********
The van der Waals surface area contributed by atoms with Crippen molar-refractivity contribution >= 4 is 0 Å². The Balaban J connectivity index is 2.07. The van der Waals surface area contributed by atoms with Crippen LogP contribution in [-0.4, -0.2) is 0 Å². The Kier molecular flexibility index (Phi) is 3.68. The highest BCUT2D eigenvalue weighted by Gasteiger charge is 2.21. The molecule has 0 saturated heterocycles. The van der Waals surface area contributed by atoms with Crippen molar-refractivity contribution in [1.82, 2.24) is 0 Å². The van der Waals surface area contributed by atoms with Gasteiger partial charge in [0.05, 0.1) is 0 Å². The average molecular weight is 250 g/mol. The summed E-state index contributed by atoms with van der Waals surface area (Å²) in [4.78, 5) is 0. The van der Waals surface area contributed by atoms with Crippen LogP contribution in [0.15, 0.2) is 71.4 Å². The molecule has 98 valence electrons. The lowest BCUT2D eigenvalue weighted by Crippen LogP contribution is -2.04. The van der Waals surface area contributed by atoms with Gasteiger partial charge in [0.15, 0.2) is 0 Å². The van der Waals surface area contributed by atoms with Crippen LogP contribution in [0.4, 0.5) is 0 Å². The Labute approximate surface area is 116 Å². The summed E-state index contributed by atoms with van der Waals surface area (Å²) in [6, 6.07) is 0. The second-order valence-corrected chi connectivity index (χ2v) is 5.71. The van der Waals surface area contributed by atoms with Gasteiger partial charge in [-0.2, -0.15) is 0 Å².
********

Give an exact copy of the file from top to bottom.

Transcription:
The van der Waals surface area contributed by atoms with Crippen molar-refractivity contribution >= 4 is 0 Å². The Balaban J connectivity index is 2.07. The van der Waals surface area contributed by atoms with Crippen LogP contribution in [-0.4, -0.2) is 0 Å². The Kier molecular flexibility index (Phi) is 3.68. The highest BCUT2D eigenvalue weighted by Gasteiger charge is 2.21. The molecule has 0 saturated heterocycles. The van der Waals surface area contributed by atoms with Crippen molar-refractivity contribution in [1.82, 2.24) is 0 Å². The van der Waals surface area contributed by atoms with Gasteiger partial charge in [0.05, 0.1) is 0 Å². The average molecular weight is 250 g/mol. The summed E-state index contributed by atoms with van der Waals surface area (Å²) in [4.78, 5) is 0. The van der Waals surface area contributed by atoms with Crippen LogP contribution in [0.15, 0.2) is 71.4 Å². The molecule has 98 valence electrons. The lowest BCUT2D eigenvalue weighted by Crippen LogP contribution is -2.04. The van der Waals surface area contributed by atoms with Gasteiger partial charge in [0.15, 0.2) is 0 Å². The van der Waals surface area contributed by atoms with Crippen LogP contribution in [0.4, 0.5) is 0 Å². The Labute approximate surface area is 116 Å². The summed E-state index contributed by atoms with van der Waals surface area (Å²) in [6, 6.07) is 0. The second-order valence-corrected chi connectivity index (χ2v) is 5.71. The van der Waals surface area contributed by atoms with Gasteiger partial charge in [-0.2, -0.15) is 0 Å².